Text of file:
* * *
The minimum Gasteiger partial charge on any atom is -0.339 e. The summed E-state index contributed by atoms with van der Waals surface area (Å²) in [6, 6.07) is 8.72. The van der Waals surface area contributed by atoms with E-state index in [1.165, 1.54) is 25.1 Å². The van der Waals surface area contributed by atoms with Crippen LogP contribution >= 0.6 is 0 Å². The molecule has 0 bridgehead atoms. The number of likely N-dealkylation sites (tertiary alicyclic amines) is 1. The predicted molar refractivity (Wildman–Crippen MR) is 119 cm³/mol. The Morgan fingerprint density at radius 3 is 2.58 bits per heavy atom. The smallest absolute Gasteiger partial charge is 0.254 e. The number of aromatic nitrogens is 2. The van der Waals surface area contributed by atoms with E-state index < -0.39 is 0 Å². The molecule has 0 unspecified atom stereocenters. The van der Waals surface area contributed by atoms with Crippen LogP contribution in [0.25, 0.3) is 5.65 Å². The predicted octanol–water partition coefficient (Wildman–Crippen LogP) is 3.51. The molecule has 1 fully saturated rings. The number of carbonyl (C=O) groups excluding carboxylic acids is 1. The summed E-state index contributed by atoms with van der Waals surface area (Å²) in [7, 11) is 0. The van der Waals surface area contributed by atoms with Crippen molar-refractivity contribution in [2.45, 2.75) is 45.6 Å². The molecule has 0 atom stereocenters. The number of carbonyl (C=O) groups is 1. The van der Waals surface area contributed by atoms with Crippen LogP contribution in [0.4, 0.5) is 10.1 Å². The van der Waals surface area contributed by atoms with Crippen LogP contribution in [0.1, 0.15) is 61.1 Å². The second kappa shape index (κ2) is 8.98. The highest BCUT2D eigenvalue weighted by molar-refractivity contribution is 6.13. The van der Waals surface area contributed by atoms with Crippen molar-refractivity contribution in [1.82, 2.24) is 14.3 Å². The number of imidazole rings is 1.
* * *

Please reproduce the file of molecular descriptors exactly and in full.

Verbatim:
The minimum Gasteiger partial charge on any atom is -0.339 e. The summed E-state index contributed by atoms with van der Waals surface area (Å²) in [6, 6.07) is 8.72. The van der Waals surface area contributed by atoms with E-state index in [1.165, 1.54) is 25.1 Å². The van der Waals surface area contributed by atoms with Crippen LogP contribution >= 0.6 is 0 Å². The molecule has 0 bridgehead atoms. The number of likely N-dealkylation sites (tertiary alicyclic amines) is 1. The predicted molar refractivity (Wildman–Crippen MR) is 119 cm³/mol. The Morgan fingerprint density at radius 3 is 2.58 bits per heavy atom. The smallest absolute Gasteiger partial charge is 0.254 e. The number of aromatic nitrogens is 2. The van der Waals surface area contributed by atoms with E-state index < -0.39 is 0 Å². The molecule has 0 unspecified atom stereocenters. The van der Waals surface area contributed by atoms with Crippen LogP contribution in [0.25, 0.3) is 5.65 Å². The predicted octanol–water partition coefficient (Wildman–Crippen LogP) is 3.51. The molecule has 1 fully saturated rings. The number of carbonyl (C=O) groups excluding carboxylic acids is 1. The summed E-state index contributed by atoms with van der Waals surface area (Å²) in [7, 11) is 0. The van der Waals surface area contributed by atoms with Crippen molar-refractivity contribution in [2.45, 2.75) is 45.6 Å². The molecule has 0 atom stereocenters. The number of carbonyl (C=O) groups is 1. The van der Waals surface area contributed by atoms with Crippen LogP contribution in [0.4, 0.5) is 10.1 Å². The van der Waals surface area contributed by atoms with Crippen LogP contribution in [0.1, 0.15) is 61.1 Å². The second kappa shape index (κ2) is 8.98. The highest BCUT2D eigenvalue weighted by molar-refractivity contribution is 6.13. The van der Waals surface area contributed by atoms with Crippen molar-refractivity contribution in [1.82, 2.24) is 14.3 Å². The number of imidazole rings is 1.